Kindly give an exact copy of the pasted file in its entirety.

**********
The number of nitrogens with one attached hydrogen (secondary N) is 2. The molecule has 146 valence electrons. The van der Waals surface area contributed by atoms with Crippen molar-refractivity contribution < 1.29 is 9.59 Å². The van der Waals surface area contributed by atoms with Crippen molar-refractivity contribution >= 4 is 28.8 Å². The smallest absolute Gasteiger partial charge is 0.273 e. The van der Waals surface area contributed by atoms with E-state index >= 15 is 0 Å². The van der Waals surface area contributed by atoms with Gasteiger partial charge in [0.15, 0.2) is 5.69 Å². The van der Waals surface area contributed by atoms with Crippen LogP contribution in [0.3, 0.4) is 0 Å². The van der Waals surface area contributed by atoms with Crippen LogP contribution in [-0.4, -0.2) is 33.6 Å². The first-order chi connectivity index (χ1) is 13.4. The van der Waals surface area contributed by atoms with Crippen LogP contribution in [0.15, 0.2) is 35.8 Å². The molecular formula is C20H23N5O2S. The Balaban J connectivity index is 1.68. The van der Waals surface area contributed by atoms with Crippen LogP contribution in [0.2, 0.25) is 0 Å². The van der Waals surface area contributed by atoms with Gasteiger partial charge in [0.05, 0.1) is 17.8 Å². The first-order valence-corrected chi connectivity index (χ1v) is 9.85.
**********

The number of nitrogens with one attached hydrogen (secondary N) is 2. The molecule has 146 valence electrons. The van der Waals surface area contributed by atoms with Crippen molar-refractivity contribution < 1.29 is 9.59 Å². The van der Waals surface area contributed by atoms with Crippen molar-refractivity contribution >= 4 is 28.8 Å². The smallest absolute Gasteiger partial charge is 0.273 e. The van der Waals surface area contributed by atoms with E-state index >= 15 is 0 Å². The van der Waals surface area contributed by atoms with Gasteiger partial charge in [0.15, 0.2) is 5.69 Å². The van der Waals surface area contributed by atoms with Crippen LogP contribution in [0.3, 0.4) is 0 Å². The van der Waals surface area contributed by atoms with Crippen LogP contribution in [-0.4, -0.2) is 33.6 Å². The first-order chi connectivity index (χ1) is 13.4. The van der Waals surface area contributed by atoms with Crippen LogP contribution in [0.15, 0.2) is 35.8 Å². The molecular formula is C20H23N5O2S. The Balaban J connectivity index is 1.68. The van der Waals surface area contributed by atoms with Crippen LogP contribution in [0.2, 0.25) is 0 Å². The van der Waals surface area contributed by atoms with Gasteiger partial charge in [0.05, 0.1) is 17.8 Å². The first-order valence-corrected chi connectivity index (χ1v) is 9.85.